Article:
Did you know that today, 10th February is World Pulses Day? And why not, as pulses — beans, peas, chickpeas and lentils – are awesome for so many reasons and play a key role in a whole-food plant-based diet.
But why have they been designated their own special day? As with most international or national ‘days’, it’s really a campaign to increase awareness of the importance of pulses in our global food system. And for us as humans, the impact of climate change, growing populations and food scarcity and security, finding a sustainable food source that provides excellent nutrition and minimal environmental impact is key to our future survival on this planet. And pulses may just be the answer.So what difference can pulses make?
Firstly, they are good for health. And in a world where chronic health problems are on a massive increase, that’s a major factor. Research shows that pulses can contribute towards reducing health problems like heart disease and obesity, a major issue in countries that have an excess of food products but malnutrition (ie: getting too much of the bulk nutrients, not enough of essential micronutrients). Equally, they are great for those populations that still suffer from food scarcity and undernutrition. Because beans, lentils, peas and chickpeas are packed full of wonderful nutrients ranging from plant-base proteins to tiny rainbow phytonutrients. This infographic explains more.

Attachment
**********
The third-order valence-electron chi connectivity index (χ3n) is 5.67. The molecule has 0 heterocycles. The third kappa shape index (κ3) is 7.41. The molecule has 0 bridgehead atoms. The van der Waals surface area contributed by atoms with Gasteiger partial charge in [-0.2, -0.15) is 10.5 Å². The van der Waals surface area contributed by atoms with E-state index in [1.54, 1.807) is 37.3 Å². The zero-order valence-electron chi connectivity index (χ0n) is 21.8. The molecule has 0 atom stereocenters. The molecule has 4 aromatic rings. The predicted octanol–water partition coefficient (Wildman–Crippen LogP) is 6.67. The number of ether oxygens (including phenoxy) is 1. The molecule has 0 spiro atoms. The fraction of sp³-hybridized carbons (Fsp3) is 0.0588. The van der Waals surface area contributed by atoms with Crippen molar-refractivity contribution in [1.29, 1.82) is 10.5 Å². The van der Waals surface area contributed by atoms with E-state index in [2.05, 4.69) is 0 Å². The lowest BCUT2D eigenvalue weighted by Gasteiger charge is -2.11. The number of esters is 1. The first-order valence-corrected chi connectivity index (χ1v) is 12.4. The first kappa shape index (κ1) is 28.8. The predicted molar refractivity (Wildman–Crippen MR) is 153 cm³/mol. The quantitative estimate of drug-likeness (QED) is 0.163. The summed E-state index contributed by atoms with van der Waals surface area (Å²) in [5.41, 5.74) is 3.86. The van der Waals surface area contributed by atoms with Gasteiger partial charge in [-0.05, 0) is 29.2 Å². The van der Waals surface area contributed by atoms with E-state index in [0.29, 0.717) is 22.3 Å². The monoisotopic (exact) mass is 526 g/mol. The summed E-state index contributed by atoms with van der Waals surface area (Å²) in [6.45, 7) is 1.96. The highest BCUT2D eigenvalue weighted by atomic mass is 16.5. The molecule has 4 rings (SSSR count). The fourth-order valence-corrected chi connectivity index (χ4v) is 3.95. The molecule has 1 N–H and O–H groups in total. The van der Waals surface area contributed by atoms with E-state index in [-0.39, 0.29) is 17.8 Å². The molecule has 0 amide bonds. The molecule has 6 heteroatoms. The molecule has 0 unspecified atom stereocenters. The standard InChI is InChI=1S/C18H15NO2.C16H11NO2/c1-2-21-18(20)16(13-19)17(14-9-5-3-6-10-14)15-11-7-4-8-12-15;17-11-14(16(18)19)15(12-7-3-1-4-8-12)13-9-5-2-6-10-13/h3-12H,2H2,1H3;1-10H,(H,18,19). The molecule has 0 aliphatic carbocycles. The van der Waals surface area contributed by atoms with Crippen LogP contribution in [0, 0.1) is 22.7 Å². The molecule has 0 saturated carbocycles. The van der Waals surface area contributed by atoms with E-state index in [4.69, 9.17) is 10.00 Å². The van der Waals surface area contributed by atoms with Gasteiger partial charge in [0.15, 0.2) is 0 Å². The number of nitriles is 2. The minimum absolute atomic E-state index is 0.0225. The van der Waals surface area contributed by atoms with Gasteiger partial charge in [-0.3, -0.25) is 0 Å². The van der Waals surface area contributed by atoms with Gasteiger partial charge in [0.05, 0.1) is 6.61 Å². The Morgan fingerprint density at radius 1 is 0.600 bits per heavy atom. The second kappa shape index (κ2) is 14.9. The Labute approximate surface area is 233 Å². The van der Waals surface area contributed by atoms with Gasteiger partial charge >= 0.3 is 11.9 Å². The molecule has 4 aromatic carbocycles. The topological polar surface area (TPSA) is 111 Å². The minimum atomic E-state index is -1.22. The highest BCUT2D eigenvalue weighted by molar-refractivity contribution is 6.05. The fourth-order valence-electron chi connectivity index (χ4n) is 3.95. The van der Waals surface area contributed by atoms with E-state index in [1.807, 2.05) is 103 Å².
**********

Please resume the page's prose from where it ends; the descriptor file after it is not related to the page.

As well as being good for us, they’re also good for the environment. They enrich the soil they grow in, reducing the need for harsh chemicals and fertilisers, which is better for the local ecosystem and waterways. They grow in harsh environments, areas of the world where many things won’t grow, a plus for remote populations. And they also have the lowest carbon footprint of any food group, requiring fewer natural resources. For example, approximately 1800 gallons of water is needed to produce 1lb of meat, whereas only 43 gallons are needed to produce 1lb of pulses. That’s a huge difference.
There are so many different ways to use pulses in every day meals, ranging from super snacks like hummus and falafels, to curries, savoury bakes and even bread. Here are links to some of my favourite recipes where beans, lentils, peas or chickpeas are the star.
If you want to know more about pulses and World Pulses Day, have a look at their website https://pulses.org/what-are-pulses – there’s some fascinating information on there.
So on World Pulses Day, are you going to celebrate with a special dish? Do let me know what you choose to eat!